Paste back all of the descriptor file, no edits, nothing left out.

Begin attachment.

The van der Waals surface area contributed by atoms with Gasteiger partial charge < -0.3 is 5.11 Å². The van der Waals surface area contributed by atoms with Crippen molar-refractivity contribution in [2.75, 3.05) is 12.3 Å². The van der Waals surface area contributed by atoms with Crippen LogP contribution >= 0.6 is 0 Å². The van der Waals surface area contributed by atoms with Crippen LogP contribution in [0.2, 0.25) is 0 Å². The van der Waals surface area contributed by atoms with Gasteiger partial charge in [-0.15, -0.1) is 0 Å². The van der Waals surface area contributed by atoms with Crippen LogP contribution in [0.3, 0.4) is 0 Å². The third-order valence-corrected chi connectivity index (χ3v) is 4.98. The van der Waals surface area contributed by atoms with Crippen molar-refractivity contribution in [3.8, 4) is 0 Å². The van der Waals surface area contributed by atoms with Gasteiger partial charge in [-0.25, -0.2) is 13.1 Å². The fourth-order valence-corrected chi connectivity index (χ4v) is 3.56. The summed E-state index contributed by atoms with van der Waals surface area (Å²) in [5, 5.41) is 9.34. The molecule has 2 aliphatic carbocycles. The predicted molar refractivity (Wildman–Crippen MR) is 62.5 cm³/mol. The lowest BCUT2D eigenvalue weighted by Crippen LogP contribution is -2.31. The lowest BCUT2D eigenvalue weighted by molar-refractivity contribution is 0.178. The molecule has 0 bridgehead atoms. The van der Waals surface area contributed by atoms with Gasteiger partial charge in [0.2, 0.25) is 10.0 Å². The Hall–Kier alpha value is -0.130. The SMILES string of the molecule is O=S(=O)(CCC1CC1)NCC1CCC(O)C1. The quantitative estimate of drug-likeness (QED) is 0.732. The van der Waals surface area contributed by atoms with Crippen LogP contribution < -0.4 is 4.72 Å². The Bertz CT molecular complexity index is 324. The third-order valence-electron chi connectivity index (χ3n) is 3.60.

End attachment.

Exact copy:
The van der Waals surface area contributed by atoms with Gasteiger partial charge < -0.3 is 5.11 Å². The van der Waals surface area contributed by atoms with Crippen molar-refractivity contribution in [2.75, 3.05) is 12.3 Å². The van der Waals surface area contributed by atoms with Crippen LogP contribution >= 0.6 is 0 Å². The van der Waals surface area contributed by atoms with Crippen LogP contribution in [0.2, 0.25) is 0 Å². The van der Waals surface area contributed by atoms with Gasteiger partial charge in [-0.15, -0.1) is 0 Å². The van der Waals surface area contributed by atoms with Crippen LogP contribution in [0.3, 0.4) is 0 Å². The third-order valence-corrected chi connectivity index (χ3v) is 4.98. The van der Waals surface area contributed by atoms with Crippen molar-refractivity contribution in [3.8, 4) is 0 Å². The van der Waals surface area contributed by atoms with Gasteiger partial charge in [-0.25, -0.2) is 13.1 Å². The fourth-order valence-corrected chi connectivity index (χ4v) is 3.56. The summed E-state index contributed by atoms with van der Waals surface area (Å²) in [5, 5.41) is 9.34. The molecule has 2 aliphatic carbocycles. The predicted molar refractivity (Wildman–Crippen MR) is 62.5 cm³/mol. The lowest BCUT2D eigenvalue weighted by Crippen LogP contribution is -2.31. The lowest BCUT2D eigenvalue weighted by molar-refractivity contribution is 0.178. The molecule has 0 bridgehead atoms. The van der Waals surface area contributed by atoms with Gasteiger partial charge in [0.2, 0.25) is 10.0 Å². The Hall–Kier alpha value is -0.130. The SMILES string of the molecule is O=S(=O)(CCC1CC1)NCC1CCC(O)C1. The quantitative estimate of drug-likeness (QED) is 0.732. The van der Waals surface area contributed by atoms with Crippen LogP contribution < -0.4 is 4.72 Å². The Bertz CT molecular complexity index is 324. The third-order valence-electron chi connectivity index (χ3n) is 3.60.